We usually can't estimate the size of all the user stories up front, all at once. We want our meetings to be short--we'd rather spend our time building useful product--so we don't have enough time to estimate all the stories in one estimation meeting. We want to get started implementing the high value stories even though we haven't yet thoroughly estimated the lower value stories, so we begin the first sprint without having estimated everything up front. The product backlog changes over time, so there are always new stories to estimate after we get started. The team's understanding of the backlog deepens with each sprint, and they want to re-estimate stories that they previously estimated. All of these factors contribute to the reality that backlog estimation continues throughout the life of the project.
An unintended consequence of ongoing backlog estimation is story point inflation. Estimates for new stories are larger than for similar previously estimated stories, and previously estimated stories are re-estimated larger. Story A and Story B might be similar, but, after having completed Story A and learning that it was more difficult than they thought, the team estimates (or re-estimates) Story B larger. Are they sandbagging? Are they being honest? Are they conflating size and complexity, measured in story points, with effort, measured in man-hours?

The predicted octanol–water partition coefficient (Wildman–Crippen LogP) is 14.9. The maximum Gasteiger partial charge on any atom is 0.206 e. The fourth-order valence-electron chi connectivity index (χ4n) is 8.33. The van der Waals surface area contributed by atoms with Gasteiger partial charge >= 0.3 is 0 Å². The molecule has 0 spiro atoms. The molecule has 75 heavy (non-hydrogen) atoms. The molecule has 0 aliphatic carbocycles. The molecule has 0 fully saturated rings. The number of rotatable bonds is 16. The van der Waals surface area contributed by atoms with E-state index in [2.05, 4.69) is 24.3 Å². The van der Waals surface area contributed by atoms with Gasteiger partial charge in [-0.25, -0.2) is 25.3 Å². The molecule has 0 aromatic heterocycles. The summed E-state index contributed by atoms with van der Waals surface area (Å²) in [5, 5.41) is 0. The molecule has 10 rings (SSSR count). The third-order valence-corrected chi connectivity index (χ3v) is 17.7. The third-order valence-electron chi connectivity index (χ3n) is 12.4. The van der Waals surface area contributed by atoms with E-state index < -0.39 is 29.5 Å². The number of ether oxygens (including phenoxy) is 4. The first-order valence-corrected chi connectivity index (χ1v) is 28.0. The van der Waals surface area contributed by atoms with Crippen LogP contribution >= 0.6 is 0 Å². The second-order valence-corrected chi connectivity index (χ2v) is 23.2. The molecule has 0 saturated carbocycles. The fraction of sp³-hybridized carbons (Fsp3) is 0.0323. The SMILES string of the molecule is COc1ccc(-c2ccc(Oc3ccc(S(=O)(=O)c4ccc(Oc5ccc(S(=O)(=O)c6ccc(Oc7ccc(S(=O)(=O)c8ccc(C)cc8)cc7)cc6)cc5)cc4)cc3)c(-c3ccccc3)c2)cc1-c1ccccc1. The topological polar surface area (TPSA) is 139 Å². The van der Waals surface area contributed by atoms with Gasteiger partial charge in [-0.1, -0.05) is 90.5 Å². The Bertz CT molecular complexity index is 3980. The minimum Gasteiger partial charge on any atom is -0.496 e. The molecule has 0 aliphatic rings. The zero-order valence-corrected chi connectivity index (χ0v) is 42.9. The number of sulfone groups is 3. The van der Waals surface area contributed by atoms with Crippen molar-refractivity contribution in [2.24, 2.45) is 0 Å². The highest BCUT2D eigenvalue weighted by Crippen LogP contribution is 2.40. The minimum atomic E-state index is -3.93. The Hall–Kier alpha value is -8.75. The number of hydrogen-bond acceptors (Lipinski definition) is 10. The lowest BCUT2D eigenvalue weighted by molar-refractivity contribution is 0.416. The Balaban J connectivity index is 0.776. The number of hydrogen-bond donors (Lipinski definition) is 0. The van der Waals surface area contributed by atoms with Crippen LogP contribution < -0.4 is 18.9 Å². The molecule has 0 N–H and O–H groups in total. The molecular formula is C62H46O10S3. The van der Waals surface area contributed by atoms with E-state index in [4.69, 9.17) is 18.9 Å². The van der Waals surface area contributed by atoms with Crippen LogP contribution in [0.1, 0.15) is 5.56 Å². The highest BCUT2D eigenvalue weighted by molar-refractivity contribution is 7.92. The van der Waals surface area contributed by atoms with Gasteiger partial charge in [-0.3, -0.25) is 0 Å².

Story point inflation is a problem. If you have estimated all the user stories in the product backlog, and if you haven't added any new stories, then the aggregate size of the product backlog shouldn't change--it is a constant. If you know your team's sprint-by-sprint velocity, then you can forecast your project done date. But if the size of the product backlog keeps growing due to re-estimation, then you have no way to gauge your team's true velocity, and no way to forecast your project done date.
In the future, we'll try to mitigate the problem of story point inflation by standardizing our size estimates for user stories. We'll post a table showing benchmark user stories and their estimated sizes across various projects, and we'll review all estimates against the benchmarks. This should help us avoid story point inflation. We'll have better, more stable estimates, a more accurate gauge of team velocity, and more accurate forecasts of our project done dates.
- http://blog.mountaingoatsoftware.com/is-it-a-good-idea-to-establish-a-common-baseline-for-story-points and the comment http://blog.mountaingoatsoftware.com/is-it-a-good-idea-to-establish-a-common-baseline-for-story-points#comment-21036